Accounting for the "actually existing commons" (Eizenberg 2011) implies not just looking at what are perceived as common goods as products/acts of urban reclaiming but also as collective learning process on them. Mainstream contributions about the commons need a more serious engagement with the role of place and institutions, notably in contexts shaped by the serious lack of institutional structures, like Sicily. Following this approach, how can we explain the case of Villa San Pio in Partinico where there was no antihegemonic uprising because institutional actors lack? After several unreturned requests to the city council, the residents created a spontaneous committee for the management and maintenance of the Villa in 2008, turning this area into a "common place" beyond any municipal norm. The paper relies on field notes and other qualitative methods to show how the residents created a new concept of commons, while challenging the merely positive conception of commoning, thus highlighting potential critical issues.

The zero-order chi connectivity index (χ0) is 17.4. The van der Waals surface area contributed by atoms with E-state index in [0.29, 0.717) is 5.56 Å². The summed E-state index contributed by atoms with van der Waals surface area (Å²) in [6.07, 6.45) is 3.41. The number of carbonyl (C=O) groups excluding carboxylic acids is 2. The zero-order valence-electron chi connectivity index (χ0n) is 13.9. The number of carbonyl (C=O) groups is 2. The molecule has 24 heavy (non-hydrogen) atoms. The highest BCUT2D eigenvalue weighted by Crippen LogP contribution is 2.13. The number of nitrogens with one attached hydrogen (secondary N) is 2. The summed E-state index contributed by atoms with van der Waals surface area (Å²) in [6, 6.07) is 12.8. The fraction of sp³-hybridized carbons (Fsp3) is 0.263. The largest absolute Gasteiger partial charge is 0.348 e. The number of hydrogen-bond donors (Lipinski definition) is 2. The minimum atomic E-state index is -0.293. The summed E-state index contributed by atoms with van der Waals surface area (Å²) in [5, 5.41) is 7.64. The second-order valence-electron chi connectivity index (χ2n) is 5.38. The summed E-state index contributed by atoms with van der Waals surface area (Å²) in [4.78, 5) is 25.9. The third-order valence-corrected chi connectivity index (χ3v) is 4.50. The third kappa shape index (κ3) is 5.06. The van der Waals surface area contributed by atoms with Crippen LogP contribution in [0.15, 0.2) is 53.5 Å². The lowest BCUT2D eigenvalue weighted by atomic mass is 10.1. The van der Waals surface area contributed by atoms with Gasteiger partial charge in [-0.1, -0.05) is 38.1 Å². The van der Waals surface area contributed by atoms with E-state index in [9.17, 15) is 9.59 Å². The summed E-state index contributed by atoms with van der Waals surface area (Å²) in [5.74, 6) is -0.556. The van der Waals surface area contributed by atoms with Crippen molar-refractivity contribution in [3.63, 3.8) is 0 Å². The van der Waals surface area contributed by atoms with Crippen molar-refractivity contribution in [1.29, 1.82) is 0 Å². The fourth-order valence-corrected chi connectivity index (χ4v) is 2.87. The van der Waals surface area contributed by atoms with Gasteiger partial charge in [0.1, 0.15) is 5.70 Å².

|Numero di pagine||25|
|Stato di pubblicazione||Published - 2018|
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